Prognostications For The NBA's Next Few Months.
By Tom Danehy
THE NBA SEASON begins tomorrow night. Yup, just four months late, but who cares about delays when we finally get to see the lovable misfits engage in their madcap antics? Oops, sorry. I got the NBA mixed up with those M*A*S*H reruns they're showing on FX cable network.
This is going to be an interesting season for the NBA, although neither I nor anyone else I know will actually tune in to watch any games until about a week after the college basketball season is over. Michael Jordan is gone, the Bulls are scattered all over the league, training camp was way too short and free agents hopped around like a barefoot worker at a thumbtack factory.
The only reason the season is going at all is that the players realized that, during the long strike, the fans weren't angry; they were engaging in a collective shrug of "So what?" Now the league is back without its biggest star, with a shortened season, an inferior product, and a killer schedule which calls for teams to play three or four games per week into May. This should be fun.
But since you're not going to be keeping an eye on the league for the next few months (if ever), I'll give you some dates to be on the lookout for.
FEBRUARY 5 - NBA season tips off. Enterprising people at ESPN show on their "Did You Know" segment that back in the 1970s, the playoffs used to end around Easter. This year they won't start until Mother's Day.
FEBRUARY 7 - Sal Viscuzzo, a disgruntled fan from Bayonne, New Jersey, tries to organize a national boycott to teach the NBA a lesson that it can't mistreat its fans. He wants to base it on the baseball boycott which was so successful until Sorta Commissioner Bud Selig decided to juice the baseballs and allow the unlimited use of quasi-steroid-like substances to get the fans back in the seats.
He's an engaging fellow, so he gets a little bit of airplay. But after an appearance on The Fabulous Sports Babe Show, he suddenly drops his campaign.
A couple weeks later, he's seen driving around with Keith Van Horn. It's later learned that Viscuzzo has suddenly come into possession of his own luxury box. At a Nets-Knicks game, he can be seen in the box, frolicking with either two NBA cheerleaders or two hookers. It's hard to tell them apart from a distance. Or up close, for that matter.
FEBRUARY 8 - Kenny Anderson plays his second game of the season, allowing him to make his $75,000 annual car insurance payment, meaning that he won't have to keep driving that same SUV every day. The world breathes a sigh of relief.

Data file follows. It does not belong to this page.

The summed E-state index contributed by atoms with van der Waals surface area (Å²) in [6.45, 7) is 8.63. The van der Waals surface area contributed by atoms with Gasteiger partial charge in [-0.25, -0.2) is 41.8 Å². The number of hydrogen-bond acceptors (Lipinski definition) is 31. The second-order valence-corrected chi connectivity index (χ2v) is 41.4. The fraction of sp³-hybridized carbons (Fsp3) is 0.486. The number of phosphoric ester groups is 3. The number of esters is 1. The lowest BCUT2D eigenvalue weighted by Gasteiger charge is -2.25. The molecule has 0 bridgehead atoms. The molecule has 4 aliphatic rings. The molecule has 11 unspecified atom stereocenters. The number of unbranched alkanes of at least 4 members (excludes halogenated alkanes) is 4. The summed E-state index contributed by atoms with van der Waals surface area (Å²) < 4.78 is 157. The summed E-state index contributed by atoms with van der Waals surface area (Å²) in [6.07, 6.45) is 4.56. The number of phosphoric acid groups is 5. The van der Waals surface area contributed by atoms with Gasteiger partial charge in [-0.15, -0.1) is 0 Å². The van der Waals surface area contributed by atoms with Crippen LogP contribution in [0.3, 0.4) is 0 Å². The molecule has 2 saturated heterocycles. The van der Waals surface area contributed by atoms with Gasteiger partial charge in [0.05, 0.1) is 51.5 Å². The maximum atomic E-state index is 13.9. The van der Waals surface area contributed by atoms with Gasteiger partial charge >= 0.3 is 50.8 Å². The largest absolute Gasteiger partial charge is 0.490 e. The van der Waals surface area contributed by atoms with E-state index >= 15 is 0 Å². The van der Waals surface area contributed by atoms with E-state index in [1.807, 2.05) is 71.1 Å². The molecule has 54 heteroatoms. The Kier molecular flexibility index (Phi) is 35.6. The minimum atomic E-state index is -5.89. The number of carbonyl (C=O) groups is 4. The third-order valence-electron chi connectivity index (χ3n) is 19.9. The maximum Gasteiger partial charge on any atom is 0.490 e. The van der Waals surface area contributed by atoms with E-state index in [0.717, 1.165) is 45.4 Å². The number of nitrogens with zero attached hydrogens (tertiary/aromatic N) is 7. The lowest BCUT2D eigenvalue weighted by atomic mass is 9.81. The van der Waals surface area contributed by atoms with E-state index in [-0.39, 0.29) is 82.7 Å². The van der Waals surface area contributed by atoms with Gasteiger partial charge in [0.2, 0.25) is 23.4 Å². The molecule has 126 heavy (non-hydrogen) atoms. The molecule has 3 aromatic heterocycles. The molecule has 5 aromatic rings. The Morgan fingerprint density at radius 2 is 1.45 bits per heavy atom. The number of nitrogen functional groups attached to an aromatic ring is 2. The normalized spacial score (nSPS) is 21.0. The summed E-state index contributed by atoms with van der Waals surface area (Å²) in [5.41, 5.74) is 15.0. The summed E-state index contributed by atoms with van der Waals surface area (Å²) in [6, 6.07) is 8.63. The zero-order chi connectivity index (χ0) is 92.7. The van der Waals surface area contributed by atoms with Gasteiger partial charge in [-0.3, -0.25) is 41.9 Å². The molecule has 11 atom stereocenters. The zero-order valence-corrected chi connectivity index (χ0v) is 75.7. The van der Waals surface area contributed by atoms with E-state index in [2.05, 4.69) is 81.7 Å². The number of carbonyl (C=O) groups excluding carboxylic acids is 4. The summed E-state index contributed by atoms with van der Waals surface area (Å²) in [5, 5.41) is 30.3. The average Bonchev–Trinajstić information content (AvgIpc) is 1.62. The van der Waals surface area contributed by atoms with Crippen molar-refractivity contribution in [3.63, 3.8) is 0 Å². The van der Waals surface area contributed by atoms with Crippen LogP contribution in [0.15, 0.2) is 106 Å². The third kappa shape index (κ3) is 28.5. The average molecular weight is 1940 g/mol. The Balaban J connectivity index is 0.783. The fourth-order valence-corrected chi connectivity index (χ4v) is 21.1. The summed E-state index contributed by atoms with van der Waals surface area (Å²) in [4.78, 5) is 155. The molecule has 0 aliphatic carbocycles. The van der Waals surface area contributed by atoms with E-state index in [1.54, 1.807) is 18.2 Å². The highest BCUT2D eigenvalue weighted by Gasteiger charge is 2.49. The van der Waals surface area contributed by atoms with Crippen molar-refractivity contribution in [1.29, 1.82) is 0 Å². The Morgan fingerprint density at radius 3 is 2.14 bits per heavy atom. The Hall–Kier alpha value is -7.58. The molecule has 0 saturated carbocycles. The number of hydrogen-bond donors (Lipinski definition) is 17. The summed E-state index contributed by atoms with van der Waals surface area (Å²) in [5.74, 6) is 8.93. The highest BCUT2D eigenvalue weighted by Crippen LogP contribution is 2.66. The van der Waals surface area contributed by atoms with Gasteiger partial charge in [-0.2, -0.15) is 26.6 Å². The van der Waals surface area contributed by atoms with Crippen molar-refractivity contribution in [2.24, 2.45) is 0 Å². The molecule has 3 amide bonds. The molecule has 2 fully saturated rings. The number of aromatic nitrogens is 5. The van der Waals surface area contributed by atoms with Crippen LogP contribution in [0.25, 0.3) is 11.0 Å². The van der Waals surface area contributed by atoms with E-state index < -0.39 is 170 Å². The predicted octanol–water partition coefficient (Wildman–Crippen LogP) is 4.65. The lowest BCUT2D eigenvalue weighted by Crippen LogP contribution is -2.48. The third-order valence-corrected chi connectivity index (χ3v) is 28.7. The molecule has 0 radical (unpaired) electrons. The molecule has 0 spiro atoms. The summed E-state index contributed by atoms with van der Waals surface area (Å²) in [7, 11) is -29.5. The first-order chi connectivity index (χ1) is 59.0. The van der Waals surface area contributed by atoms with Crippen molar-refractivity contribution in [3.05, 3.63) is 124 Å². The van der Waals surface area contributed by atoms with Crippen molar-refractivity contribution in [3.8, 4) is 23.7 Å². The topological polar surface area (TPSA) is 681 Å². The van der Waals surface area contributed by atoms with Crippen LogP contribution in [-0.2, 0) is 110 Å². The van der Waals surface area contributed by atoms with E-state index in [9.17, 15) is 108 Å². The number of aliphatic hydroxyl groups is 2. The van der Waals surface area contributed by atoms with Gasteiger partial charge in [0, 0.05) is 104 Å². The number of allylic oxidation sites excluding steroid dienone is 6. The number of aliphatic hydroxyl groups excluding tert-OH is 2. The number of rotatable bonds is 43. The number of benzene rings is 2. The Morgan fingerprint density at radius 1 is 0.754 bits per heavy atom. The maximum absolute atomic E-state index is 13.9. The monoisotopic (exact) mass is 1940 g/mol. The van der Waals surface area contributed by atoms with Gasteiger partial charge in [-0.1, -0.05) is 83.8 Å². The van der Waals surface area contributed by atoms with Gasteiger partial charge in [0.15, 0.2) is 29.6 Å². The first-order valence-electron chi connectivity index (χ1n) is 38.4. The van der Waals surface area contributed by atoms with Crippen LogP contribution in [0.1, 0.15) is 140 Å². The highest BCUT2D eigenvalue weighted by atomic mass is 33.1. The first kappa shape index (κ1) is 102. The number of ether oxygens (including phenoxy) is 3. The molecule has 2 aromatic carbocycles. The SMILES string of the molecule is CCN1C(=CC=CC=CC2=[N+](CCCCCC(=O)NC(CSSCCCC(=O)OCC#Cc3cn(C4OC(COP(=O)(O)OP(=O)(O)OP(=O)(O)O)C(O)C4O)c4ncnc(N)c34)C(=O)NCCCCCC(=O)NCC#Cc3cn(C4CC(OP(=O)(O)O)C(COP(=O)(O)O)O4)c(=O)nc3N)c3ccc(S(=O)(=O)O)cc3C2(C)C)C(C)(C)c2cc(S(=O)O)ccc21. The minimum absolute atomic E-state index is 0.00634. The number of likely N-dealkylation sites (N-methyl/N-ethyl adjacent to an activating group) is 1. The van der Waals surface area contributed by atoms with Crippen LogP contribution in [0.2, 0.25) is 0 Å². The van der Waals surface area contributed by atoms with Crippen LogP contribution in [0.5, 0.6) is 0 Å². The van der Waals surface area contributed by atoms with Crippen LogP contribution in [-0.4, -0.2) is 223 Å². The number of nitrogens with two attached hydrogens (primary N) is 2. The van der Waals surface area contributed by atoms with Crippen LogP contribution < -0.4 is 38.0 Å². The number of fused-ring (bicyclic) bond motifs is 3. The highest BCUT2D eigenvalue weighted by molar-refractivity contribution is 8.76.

FEBRUARY 14 - An unnamed New York Knicks player tells a reporter, "Man, this schedule sucks! D'you know we had to play three games this past week?! How the hell am I supposed to find time to go out and find underage girls to molest?"
FEBRUARY 15 - NBA Players Association head Billy Hunter announces that "allowing players the fundamental right to find time to molest underage girls" will be a fundamental issue next time the Collective Bargaining Agreement comes up.
FEBRUARY 22 - The Chicago Bulls finally win their first game of the season. The next day, the Sun-Times headline blares, "MICHAEL WHO?" Four million Chicagoans read the headline and shout, "Michael Jordan, you *#@!*^%# idiots!"
FEBRUARY 28 - It's discovered that the Toronto Raptors are being led in scoring by a guy whose name no one knows how to pronounce, who comes from a country which didn't exist when the Raptors came into the league four years ago.
But the really bad part is that the front office realizes he's not officially part of the team. He was kind of a walk-on during training camp and no one ever thought of asking him basic questions. All they knew was that, with Damon Stoudamire gone, they needed someone to keep the Raptors from being shut out.
They sign him to a long-term, league-minimum contract before he's able to learn how to say in English, "I want an agent."
MARCH 15 - NBA Commissioner David Stern's plan is working to perfection. At the halfway point, 14 of the league's 29 teams are at 12-11, while 14 others are at 12-12.
The Bulls are at 4-18.
MARCH 28 - The Lakers' 20-year-old phenom-wannabe Kobe Bryant grumbles about the Collective Bargaining Agreement, threatening to challenge it in court.
He then publicly states that he wants to be paid in accordance to what he means to the team's success.
In response, the Lakers slash his contract by two-thirds.
APRIL 4 - The Easter Sunday NBA double-header is beaten in the Nielsen ratings by the eighth showing in the past two years of Riverdance on PBS.
MAY 4 - Playoffs begin. Fans start trickling back, realizing it's that or baseball.
JUNE 6 - Conference finals underway. In the East, it's Indiana vs. New York, sponsored by the upcoming pay-per-view fight between Mike Tyson and Vladimir "The Bleeder" Ulyanov. In the West, it's Utah vs. Houston, brought to you by AARP.
I won't tell you what happens after that. Have to save some surprises. Plus, I'm hoping to get bought off like the aforementioned Sal. Just gimme the luxury box; hold the cheerleaders. Lord knows I don't want to.
Home | Currents | City Week | Music | Review | Books | Cinema | Back Page | Archives
| © 1995-99 Tucson Weekly . Info Booth